BEIJING: With perceptible glee, industry officials announced in their year-end reports that China has overtaken Japan to become the world’s second largest vehicle market after the United States.
Of the six million or so motor vehicles sold nationwide last year, nearly 400,000 units have ended up on the roads of Beijing, a city that already looks like a gigantic car park.
The double-digit growth in vehicle sales does not augur well for a city as polluted and congested as Beijing.
It’s beyond doubt that Beijing is one of the most polluted cities in the world, though city officials have categorically rejected it being rated the worst.
Air quality gets even poorer in the winter heating season when thousands of coal-fired furnaces kick into gear. While coal combustion is a traditional and major source of pollution, a growing share of the suspended particulates floating above the city comes from vehicular emissions.
Experts put this contribution at well over 30%, making vehicles the second single largest source of pollution.
Pollution aside, the explosive increase in car ownership is set to further clog the city’s already congested roads.
For the city’s residents, rush hour is no longer confined to the two periods of the day when people travel to or from work or school.
Every hour is, in fact, rush hour inside the Third Ring Road, where streams of vehicles crawl bumper-to-bumper at an average speed of 10km an hour, slower than the 12km for cyclists.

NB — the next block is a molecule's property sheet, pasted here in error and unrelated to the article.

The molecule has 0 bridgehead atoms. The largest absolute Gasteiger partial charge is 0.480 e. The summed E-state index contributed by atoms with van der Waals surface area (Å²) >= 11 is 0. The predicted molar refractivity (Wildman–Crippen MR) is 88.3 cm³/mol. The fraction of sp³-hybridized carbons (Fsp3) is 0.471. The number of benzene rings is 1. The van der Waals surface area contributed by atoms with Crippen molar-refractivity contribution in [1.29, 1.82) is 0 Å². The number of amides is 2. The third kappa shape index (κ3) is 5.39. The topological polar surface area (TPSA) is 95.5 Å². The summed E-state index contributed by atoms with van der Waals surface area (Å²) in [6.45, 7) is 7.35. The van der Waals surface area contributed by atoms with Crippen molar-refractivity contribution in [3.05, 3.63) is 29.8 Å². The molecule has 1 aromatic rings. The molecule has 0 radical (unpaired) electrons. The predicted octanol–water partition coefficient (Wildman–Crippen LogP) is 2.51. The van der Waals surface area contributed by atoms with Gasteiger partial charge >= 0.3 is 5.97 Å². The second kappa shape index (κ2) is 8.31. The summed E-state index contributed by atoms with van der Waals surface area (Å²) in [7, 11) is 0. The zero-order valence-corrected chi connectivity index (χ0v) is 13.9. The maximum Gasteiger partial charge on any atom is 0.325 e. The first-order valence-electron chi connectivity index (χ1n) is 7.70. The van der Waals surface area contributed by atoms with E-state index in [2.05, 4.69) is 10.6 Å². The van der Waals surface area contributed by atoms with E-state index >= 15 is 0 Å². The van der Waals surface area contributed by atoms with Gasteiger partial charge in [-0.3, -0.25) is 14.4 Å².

To minimise gridlock, city authorities are sweating their guts out to pave new roads for a growing fleet of vehicles, getting closer to the three million mark by the day.
The city plans to have 16,000km of roads by 2010, an increase of 1,276km from 2005. Upon completion of these roads, the authorities hope to increase the average speed of vehicles on arterial roads up to 20km per hour in rush hour.
But with nearly 400,000 vehicles hitting the roads annually, the authorities will soon realise that they’ll never build enough roads, and never fast enough.
The only plausible answer lies in the promotion of public transport.
Two and a half decades back when cars were a rare sight, Beijing seemed to have the widest roads and the highest public transport ridership in the world. So why are people shunning public transport now?
Though there might be many answers to the question, the city’s public transport system no longer lives up to commuters’ expectations. It is not convenient, comfortable or efficient.
To have a sound public transport system, Beijing needs to look no further than Hong Kong for a role model.
In the country’s most affluent city, more than 80% of residents choose to commute by a matrix of public transport systems, which include two high capacity railways, trams, buses, minibuses, taxis and ferries. But only 29% of Beijingers do likewise.
With a per capita gross domestic product of more than US$26,000, Hongkongers could have bought more cars than their Beijing brethren, who have just reached the US$7,000 mark.
As a matter of fact, there are only a little over half a million vehicles on the streets of a city of seven million people.
Whopping parking fees and fuel costs make car ownership an expensive privilege.
When public transport offers the comfort of air conditioning, convenience and fair price, there are enough incentives for Hongkongers not to own cars.
An encouraging message is that the Beijing municipal government has just taken a series of measures to improve the city’s public transport, which we hope will be attractive enough to draw back commuters. - CHINAdaily.com.cn
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